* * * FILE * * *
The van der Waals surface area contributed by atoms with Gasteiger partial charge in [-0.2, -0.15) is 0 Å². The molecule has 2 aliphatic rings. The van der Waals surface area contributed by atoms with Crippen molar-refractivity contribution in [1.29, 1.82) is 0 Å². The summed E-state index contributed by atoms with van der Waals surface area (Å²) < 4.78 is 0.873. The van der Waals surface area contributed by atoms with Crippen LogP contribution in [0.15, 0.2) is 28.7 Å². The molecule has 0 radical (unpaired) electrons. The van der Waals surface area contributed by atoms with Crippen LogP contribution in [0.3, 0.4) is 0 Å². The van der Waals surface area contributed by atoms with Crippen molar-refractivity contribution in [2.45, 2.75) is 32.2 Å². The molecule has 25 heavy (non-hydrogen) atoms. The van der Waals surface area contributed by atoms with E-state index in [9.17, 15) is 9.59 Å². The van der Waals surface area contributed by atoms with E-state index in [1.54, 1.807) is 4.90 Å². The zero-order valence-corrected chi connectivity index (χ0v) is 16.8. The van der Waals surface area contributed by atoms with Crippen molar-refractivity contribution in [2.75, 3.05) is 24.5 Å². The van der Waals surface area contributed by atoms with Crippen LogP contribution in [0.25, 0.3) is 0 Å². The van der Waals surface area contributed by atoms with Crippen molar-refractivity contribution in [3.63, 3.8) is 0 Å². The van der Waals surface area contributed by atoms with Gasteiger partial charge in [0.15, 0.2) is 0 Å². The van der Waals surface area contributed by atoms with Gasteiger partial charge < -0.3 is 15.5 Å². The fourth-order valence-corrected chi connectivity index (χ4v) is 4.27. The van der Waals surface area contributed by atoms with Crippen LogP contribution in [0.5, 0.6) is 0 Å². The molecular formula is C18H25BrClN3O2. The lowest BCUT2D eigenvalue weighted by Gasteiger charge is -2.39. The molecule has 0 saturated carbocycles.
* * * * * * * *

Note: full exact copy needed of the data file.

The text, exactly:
The van der Waals surface area contributed by atoms with Gasteiger partial charge in [-0.2, -0.15) is 0 Å². The molecule has 2 aliphatic rings. The van der Waals surface area contributed by atoms with Crippen molar-refractivity contribution in [1.29, 1.82) is 0 Å². The summed E-state index contributed by atoms with van der Waals surface area (Å²) < 4.78 is 0.873. The van der Waals surface area contributed by atoms with Crippen LogP contribution in [0.15, 0.2) is 28.7 Å². The molecule has 0 radical (unpaired) electrons. The van der Waals surface area contributed by atoms with Crippen LogP contribution in [0.3, 0.4) is 0 Å². The van der Waals surface area contributed by atoms with Crippen molar-refractivity contribution in [2.45, 2.75) is 32.2 Å². The molecule has 25 heavy (non-hydrogen) atoms. The van der Waals surface area contributed by atoms with E-state index in [9.17, 15) is 9.59 Å². The van der Waals surface area contributed by atoms with E-state index in [1.54, 1.807) is 4.90 Å². The zero-order valence-corrected chi connectivity index (χ0v) is 16.8. The van der Waals surface area contributed by atoms with Crippen molar-refractivity contribution in [2.75, 3.05) is 24.5 Å². The van der Waals surface area contributed by atoms with Crippen LogP contribution in [0.25, 0.3) is 0 Å². The van der Waals surface area contributed by atoms with Crippen molar-refractivity contribution in [3.63, 3.8) is 0 Å². The van der Waals surface area contributed by atoms with Gasteiger partial charge in [0.15, 0.2) is 0 Å². The van der Waals surface area contributed by atoms with Gasteiger partial charge < -0.3 is 15.5 Å². The fourth-order valence-corrected chi connectivity index (χ4v) is 4.27. The van der Waals surface area contributed by atoms with Crippen LogP contribution in [0.5, 0.6) is 0 Å². The molecular formula is C18H25BrClN3O2. The lowest BCUT2D eigenvalue weighted by Gasteiger charge is -2.39. The molecule has 0 saturated carbocycles.